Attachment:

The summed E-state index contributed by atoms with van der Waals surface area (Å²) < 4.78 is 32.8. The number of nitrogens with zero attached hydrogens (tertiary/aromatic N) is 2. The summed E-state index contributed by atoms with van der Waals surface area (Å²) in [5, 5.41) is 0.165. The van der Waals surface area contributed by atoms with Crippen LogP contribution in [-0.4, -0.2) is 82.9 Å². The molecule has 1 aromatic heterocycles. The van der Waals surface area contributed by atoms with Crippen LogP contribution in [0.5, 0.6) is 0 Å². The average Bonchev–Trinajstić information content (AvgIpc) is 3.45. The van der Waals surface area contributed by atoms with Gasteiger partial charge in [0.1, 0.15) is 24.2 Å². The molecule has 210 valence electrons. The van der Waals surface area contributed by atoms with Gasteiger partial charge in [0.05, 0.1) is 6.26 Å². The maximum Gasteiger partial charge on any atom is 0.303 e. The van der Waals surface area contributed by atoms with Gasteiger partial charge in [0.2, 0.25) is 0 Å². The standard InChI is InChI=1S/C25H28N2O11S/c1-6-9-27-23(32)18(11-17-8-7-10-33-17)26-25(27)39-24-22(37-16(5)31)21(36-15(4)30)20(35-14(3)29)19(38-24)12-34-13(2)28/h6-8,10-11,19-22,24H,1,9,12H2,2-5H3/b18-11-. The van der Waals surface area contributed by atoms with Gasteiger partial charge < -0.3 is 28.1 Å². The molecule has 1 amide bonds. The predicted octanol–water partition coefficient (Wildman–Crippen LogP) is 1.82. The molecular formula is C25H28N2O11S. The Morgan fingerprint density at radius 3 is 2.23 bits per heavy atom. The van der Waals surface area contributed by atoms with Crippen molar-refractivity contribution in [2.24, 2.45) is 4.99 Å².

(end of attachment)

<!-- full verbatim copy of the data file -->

The summed E-state index contributed by atoms with van der Waals surface area (Å²) < 4.78 is 32.8. The number of nitrogens with zero attached hydrogens (tertiary/aromatic N) is 2. The summed E-state index contributed by atoms with van der Waals surface area (Å²) in [5, 5.41) is 0.165. The van der Waals surface area contributed by atoms with Crippen LogP contribution in [-0.4, -0.2) is 82.9 Å². The molecule has 1 aromatic heterocycles. The van der Waals surface area contributed by atoms with Crippen LogP contribution in [0.5, 0.6) is 0 Å². The average Bonchev–Trinajstić information content (AvgIpc) is 3.45. The van der Waals surface area contributed by atoms with Gasteiger partial charge in [0.1, 0.15) is 24.2 Å². The molecule has 210 valence electrons. The van der Waals surface area contributed by atoms with Gasteiger partial charge in [0.05, 0.1) is 6.26 Å². The maximum Gasteiger partial charge on any atom is 0.303 e. The van der Waals surface area contributed by atoms with Gasteiger partial charge in [0.2, 0.25) is 0 Å². The standard InChI is InChI=1S/C25H28N2O11S/c1-6-9-27-23(32)18(11-17-8-7-10-33-17)26-25(27)39-24-22(37-16(5)31)21(36-15(4)30)20(35-14(3)29)19(38-24)12-34-13(2)28/h6-8,10-11,19-22,24H,1,9,12H2,2-5H3/b18-11-. The van der Waals surface area contributed by atoms with Gasteiger partial charge < -0.3 is 28.1 Å². The molecule has 1 amide bonds. The predicted octanol–water partition coefficient (Wildman–Crippen LogP) is 1.82. The molecular formula is C25H28N2O11S. The Morgan fingerprint density at radius 3 is 2.23 bits per heavy atom. The van der Waals surface area contributed by atoms with Crippen molar-refractivity contribution in [2.24, 2.45) is 4.99 Å².